Saturday, 2 June 2012

The Morris Minor

There are really only two cars in British motoring history that capture the nostalgia of a lost era on such as scale. The Mini and the Morris Minor, both designed by Sir Alec Issigonis, and both extremely popular.

This particular Morris 1000 was purchased from ebay and was in very good condition. The insurance was taken out with Adrian Flux, specialists insurers for classic cars. They tend to provide a more competitive quote than mainstream insurers.


When you buy an old classic car the first thing you notice is the lack of instrumentation and creature comforts. The level of comfort you take for granted is not present with older vehicles. The steering is not power assisted, the suspension makes it feel like an old boneshaker and it's performance lacks what you have become accustomed to.

However, there is a strong feeling of nostalgia and something special about a Morris 1000. It turns heads like a Ferrari. People notice. They smile, wave even, and the young and old adore the car.
The Morris Minor was launched at the Earls Court Motor Show in London in 1948. It went on to become one of the most popular and top selling British cars of all time. Various versions were made including a variety of vans and the famous Morris Traveller estate cars with their wooden framework.

The Morris Minor is very English. It is featured in many period dramas and even the Antiques Road Show proudly portray a Morris Minor with a grandfather clock as their programme introduction.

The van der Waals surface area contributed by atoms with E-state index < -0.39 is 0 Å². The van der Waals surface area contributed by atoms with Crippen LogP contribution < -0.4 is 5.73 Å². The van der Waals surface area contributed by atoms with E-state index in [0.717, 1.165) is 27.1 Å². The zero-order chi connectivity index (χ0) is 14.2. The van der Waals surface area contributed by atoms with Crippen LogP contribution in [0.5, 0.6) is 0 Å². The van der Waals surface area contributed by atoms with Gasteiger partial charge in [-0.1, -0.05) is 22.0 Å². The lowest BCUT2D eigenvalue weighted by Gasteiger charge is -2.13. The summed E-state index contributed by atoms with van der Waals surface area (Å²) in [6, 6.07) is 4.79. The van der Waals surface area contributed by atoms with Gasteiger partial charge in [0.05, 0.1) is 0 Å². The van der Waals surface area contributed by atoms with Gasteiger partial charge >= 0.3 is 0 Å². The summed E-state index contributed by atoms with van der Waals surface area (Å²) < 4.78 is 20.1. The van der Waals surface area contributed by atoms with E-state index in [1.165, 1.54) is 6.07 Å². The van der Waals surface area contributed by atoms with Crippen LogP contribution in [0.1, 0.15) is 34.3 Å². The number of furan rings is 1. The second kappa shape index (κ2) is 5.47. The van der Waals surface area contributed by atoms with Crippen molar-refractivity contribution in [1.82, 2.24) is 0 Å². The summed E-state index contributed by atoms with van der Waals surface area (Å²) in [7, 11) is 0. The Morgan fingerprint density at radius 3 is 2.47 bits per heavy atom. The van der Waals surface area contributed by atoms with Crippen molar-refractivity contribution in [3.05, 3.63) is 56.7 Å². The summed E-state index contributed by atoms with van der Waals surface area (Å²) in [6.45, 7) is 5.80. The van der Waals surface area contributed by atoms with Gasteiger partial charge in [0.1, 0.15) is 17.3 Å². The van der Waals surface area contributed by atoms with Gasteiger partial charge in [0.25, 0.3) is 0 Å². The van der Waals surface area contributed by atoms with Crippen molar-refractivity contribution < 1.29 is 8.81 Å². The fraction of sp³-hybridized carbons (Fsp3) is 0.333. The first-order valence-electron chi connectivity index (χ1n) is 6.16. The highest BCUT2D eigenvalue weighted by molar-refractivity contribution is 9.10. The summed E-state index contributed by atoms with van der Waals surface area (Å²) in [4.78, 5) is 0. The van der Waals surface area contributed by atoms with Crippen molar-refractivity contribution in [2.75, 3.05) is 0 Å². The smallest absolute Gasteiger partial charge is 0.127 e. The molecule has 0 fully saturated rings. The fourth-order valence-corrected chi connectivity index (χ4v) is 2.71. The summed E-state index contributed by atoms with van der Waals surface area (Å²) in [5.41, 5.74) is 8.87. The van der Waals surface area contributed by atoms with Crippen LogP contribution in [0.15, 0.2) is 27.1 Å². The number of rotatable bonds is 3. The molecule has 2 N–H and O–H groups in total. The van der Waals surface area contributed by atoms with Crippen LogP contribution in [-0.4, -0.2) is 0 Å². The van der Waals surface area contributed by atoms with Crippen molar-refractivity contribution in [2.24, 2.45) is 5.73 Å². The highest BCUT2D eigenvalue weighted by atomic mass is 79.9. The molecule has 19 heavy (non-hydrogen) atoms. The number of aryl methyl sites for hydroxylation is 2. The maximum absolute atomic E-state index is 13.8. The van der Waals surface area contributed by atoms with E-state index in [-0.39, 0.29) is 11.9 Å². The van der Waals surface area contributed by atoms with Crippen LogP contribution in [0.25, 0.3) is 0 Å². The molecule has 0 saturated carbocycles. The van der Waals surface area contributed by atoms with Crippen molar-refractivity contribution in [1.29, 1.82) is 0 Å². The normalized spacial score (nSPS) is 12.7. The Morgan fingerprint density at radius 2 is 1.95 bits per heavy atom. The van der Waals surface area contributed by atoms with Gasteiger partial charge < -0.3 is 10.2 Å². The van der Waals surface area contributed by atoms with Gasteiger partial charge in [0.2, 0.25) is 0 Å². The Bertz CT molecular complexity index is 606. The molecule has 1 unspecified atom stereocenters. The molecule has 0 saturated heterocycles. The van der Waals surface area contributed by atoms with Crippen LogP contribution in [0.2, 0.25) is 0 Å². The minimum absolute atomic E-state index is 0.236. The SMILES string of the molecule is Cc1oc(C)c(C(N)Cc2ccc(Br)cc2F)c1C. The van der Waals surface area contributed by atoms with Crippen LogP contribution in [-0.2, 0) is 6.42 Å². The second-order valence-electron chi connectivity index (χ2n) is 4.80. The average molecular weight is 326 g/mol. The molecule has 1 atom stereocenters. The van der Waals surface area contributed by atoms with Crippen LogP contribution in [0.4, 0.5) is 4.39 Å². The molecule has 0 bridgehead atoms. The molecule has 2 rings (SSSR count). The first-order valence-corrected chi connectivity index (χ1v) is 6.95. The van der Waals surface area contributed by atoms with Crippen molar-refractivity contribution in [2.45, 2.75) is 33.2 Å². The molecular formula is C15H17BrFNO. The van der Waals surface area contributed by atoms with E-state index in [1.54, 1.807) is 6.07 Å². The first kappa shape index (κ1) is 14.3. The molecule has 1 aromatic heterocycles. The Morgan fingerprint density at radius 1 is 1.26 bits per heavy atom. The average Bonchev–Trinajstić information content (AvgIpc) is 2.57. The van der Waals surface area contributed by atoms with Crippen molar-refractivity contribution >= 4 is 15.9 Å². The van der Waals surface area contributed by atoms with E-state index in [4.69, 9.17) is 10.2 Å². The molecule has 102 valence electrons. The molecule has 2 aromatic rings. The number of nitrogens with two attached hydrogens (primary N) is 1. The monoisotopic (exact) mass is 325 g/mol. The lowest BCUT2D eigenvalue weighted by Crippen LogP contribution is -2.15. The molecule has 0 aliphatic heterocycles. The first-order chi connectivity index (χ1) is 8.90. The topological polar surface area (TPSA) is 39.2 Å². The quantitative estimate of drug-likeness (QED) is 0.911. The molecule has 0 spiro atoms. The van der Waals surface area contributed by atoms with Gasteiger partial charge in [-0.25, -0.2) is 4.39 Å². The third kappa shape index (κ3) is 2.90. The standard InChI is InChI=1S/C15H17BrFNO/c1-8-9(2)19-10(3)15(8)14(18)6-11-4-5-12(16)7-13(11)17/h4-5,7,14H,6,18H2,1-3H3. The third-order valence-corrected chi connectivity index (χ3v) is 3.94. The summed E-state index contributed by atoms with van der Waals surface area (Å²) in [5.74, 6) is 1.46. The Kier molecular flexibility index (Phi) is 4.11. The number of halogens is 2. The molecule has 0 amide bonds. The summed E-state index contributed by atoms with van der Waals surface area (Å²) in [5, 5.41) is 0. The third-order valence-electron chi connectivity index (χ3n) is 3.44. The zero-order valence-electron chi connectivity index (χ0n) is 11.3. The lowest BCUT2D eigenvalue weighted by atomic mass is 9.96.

The final Morris Minor, a Traveller, rolled off the production line in 1971. In total over 1.6 million cars were produced at Cowley, and to a lesser extent at the factory works Birmingham. These days it is a collectors vehicle, a true classic car in every sense of the word.

Luckily for enthusiasts, this is still an extremely cheap car to maintain. Parts are in abundance and a complete stainless steel exhaust system will probably cost you an awful lot less than an exhaust for your modern vehicle.

The Moggie as it is effectionately known in the UK, can still be found all over the world. In Sri Lanka the parts are now manufactured again and body panels are crafted by hand. Almost every concievable part can be purchased from Morris Minor Motor Centres up and down the country.
How many modern cars on the road today will be around in 50 years time let alone have a parts infrastructure and a following as enviable as this?

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